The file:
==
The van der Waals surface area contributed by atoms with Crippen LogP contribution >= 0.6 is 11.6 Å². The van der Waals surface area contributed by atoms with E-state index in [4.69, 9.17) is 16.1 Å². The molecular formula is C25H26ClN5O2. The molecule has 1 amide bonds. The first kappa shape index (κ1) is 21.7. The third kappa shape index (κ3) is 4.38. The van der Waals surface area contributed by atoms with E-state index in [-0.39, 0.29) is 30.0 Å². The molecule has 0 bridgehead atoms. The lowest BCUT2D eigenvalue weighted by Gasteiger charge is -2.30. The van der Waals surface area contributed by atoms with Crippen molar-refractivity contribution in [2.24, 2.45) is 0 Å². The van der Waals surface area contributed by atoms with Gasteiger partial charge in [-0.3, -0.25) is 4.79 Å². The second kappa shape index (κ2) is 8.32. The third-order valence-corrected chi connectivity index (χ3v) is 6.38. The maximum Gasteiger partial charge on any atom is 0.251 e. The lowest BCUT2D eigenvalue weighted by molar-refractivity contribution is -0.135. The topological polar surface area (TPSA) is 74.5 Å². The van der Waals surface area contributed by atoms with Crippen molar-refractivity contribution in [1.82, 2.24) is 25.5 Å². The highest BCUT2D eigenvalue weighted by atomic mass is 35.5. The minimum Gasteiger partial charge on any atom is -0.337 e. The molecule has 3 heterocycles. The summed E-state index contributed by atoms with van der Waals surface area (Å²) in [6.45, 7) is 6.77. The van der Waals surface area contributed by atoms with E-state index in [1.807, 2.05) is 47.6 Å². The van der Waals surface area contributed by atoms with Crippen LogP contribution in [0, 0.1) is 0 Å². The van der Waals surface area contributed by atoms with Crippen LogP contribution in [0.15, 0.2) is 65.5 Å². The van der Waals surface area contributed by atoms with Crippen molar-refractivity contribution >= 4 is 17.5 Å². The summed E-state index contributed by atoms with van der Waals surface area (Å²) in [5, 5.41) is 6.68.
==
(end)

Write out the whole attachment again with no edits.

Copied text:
The van der Waals surface area contributed by atoms with Crippen LogP contribution >= 0.6 is 11.6 Å². The van der Waals surface area contributed by atoms with E-state index in [4.69, 9.17) is 16.1 Å². The molecular formula is C25H26ClN5O2. The molecule has 1 amide bonds. The first kappa shape index (κ1) is 21.7. The third kappa shape index (κ3) is 4.38. The van der Waals surface area contributed by atoms with E-state index in [-0.39, 0.29) is 30.0 Å². The molecule has 0 bridgehead atoms. The lowest BCUT2D eigenvalue weighted by Gasteiger charge is -2.30. The van der Waals surface area contributed by atoms with Crippen molar-refractivity contribution in [2.24, 2.45) is 0 Å². The van der Waals surface area contributed by atoms with Gasteiger partial charge in [-0.3, -0.25) is 4.79 Å². The second kappa shape index (κ2) is 8.32. The third-order valence-corrected chi connectivity index (χ3v) is 6.38. The maximum Gasteiger partial charge on any atom is 0.251 e. The lowest BCUT2D eigenvalue weighted by molar-refractivity contribution is -0.135. The topological polar surface area (TPSA) is 74.5 Å². The van der Waals surface area contributed by atoms with Crippen molar-refractivity contribution in [1.82, 2.24) is 25.5 Å². The highest BCUT2D eigenvalue weighted by atomic mass is 35.5. The minimum Gasteiger partial charge on any atom is -0.337 e. The molecule has 3 heterocycles. The summed E-state index contributed by atoms with van der Waals surface area (Å²) in [6.45, 7) is 6.77. The van der Waals surface area contributed by atoms with E-state index in [1.807, 2.05) is 47.6 Å². The van der Waals surface area contributed by atoms with Crippen LogP contribution in [0, 0.1) is 0 Å². The van der Waals surface area contributed by atoms with Crippen LogP contribution in [0.15, 0.2) is 65.5 Å². The van der Waals surface area contributed by atoms with Crippen molar-refractivity contribution >= 4 is 17.5 Å². The summed E-state index contributed by atoms with van der Waals surface area (Å²) in [5, 5.41) is 6.68.